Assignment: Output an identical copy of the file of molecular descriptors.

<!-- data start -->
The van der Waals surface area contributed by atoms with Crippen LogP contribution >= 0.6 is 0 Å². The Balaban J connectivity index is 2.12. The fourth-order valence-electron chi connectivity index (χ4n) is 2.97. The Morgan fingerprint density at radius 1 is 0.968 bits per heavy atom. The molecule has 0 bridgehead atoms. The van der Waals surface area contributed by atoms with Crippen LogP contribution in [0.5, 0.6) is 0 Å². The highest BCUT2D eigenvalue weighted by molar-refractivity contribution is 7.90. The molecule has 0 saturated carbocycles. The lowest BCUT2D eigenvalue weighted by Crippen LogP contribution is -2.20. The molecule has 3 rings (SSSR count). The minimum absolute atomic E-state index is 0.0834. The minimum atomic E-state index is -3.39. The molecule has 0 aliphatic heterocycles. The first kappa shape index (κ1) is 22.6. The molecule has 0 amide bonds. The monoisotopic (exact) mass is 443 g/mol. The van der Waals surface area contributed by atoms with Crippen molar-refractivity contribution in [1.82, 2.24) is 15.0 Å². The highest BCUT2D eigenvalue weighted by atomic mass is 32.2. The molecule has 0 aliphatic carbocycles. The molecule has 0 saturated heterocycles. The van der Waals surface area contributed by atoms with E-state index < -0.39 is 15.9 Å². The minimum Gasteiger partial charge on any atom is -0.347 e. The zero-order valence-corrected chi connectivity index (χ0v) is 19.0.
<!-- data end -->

The van der Waals surface area contributed by atoms with Crippen LogP contribution >= 0.6 is 0 Å². The Balaban J connectivity index is 2.12. The fourth-order valence-electron chi connectivity index (χ4n) is 2.97. The Morgan fingerprint density at radius 1 is 0.968 bits per heavy atom. The molecule has 0 bridgehead atoms. The van der Waals surface area contributed by atoms with Crippen LogP contribution in [0.5, 0.6) is 0 Å². The highest BCUT2D eigenvalue weighted by molar-refractivity contribution is 7.90. The molecule has 0 saturated carbocycles. The lowest BCUT2D eigenvalue weighted by Crippen LogP contribution is -2.20. The molecule has 3 rings (SSSR count). The minimum absolute atomic E-state index is 0.0834. The minimum atomic E-state index is -3.39. The molecule has 0 aliphatic heterocycles. The first kappa shape index (κ1) is 22.6. The molecule has 0 amide bonds. The monoisotopic (exact) mass is 443 g/mol. The van der Waals surface area contributed by atoms with Crippen molar-refractivity contribution in [1.82, 2.24) is 15.0 Å². The highest BCUT2D eigenvalue weighted by atomic mass is 32.2. The molecule has 0 aliphatic carbocycles. The molecule has 0 saturated heterocycles. The van der Waals surface area contributed by atoms with E-state index < -0.39 is 15.9 Å². The minimum Gasteiger partial charge on any atom is -0.347 e. The zero-order valence-corrected chi connectivity index (χ0v) is 19.0.